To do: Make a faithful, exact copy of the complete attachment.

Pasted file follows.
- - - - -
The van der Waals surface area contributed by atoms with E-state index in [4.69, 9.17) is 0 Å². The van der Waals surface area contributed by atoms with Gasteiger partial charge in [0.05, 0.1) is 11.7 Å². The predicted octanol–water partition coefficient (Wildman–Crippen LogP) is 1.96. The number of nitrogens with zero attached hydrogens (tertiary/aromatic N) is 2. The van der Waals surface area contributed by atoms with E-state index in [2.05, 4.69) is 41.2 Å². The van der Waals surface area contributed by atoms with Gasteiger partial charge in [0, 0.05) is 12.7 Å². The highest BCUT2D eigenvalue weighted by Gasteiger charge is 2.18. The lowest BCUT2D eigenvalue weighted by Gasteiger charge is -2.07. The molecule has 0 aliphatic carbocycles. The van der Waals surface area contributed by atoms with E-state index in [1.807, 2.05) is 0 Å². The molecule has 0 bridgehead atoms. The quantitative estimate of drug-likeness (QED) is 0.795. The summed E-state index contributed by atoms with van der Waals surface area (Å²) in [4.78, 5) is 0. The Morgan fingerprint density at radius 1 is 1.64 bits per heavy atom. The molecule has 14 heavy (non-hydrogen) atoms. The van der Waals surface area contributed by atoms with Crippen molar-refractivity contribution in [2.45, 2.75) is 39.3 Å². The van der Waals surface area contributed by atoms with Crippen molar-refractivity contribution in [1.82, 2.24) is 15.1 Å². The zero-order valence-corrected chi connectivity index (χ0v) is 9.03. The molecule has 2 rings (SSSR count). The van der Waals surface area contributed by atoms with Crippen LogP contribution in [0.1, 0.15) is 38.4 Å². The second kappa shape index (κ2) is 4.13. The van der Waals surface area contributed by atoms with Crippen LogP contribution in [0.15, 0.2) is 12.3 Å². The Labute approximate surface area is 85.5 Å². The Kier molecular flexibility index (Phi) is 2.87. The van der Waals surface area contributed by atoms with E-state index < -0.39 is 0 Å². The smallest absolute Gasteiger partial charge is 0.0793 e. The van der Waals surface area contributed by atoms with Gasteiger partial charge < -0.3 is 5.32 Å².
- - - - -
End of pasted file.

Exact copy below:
The van der Waals surface area contributed by atoms with E-state index in [4.69, 9.17) is 0 Å². The van der Waals surface area contributed by atoms with Gasteiger partial charge in [0.05, 0.1) is 11.7 Å². The predicted octanol–water partition coefficient (Wildman–Crippen LogP) is 1.96. The number of nitrogens with zero attached hydrogens (tertiary/aromatic N) is 2. The van der Waals surface area contributed by atoms with E-state index in [2.05, 4.69) is 41.2 Å². The van der Waals surface area contributed by atoms with Gasteiger partial charge in [0, 0.05) is 12.7 Å². The highest BCUT2D eigenvalue weighted by Gasteiger charge is 2.18. The lowest BCUT2D eigenvalue weighted by Gasteiger charge is -2.07. The molecule has 0 aliphatic carbocycles. The van der Waals surface area contributed by atoms with E-state index in [1.807, 2.05) is 0 Å². The molecule has 0 bridgehead atoms. The quantitative estimate of drug-likeness (QED) is 0.795. The summed E-state index contributed by atoms with van der Waals surface area (Å²) in [4.78, 5) is 0. The Morgan fingerprint density at radius 1 is 1.64 bits per heavy atom. The molecule has 14 heavy (non-hydrogen) atoms. The van der Waals surface area contributed by atoms with Crippen molar-refractivity contribution in [2.45, 2.75) is 39.3 Å². The van der Waals surface area contributed by atoms with Crippen molar-refractivity contribution in [1.82, 2.24) is 15.1 Å². The zero-order valence-corrected chi connectivity index (χ0v) is 9.03. The molecule has 2 rings (SSSR count). The van der Waals surface area contributed by atoms with Crippen LogP contribution in [0.1, 0.15) is 38.4 Å². The second kappa shape index (κ2) is 4.13. The van der Waals surface area contributed by atoms with Crippen LogP contribution in [0.15, 0.2) is 12.3 Å². The Labute approximate surface area is 85.5 Å². The Kier molecular flexibility index (Phi) is 2.87. The van der Waals surface area contributed by atoms with E-state index < -0.39 is 0 Å². The smallest absolute Gasteiger partial charge is 0.0793 e. The van der Waals surface area contributed by atoms with Gasteiger partial charge < -0.3 is 5.32 Å².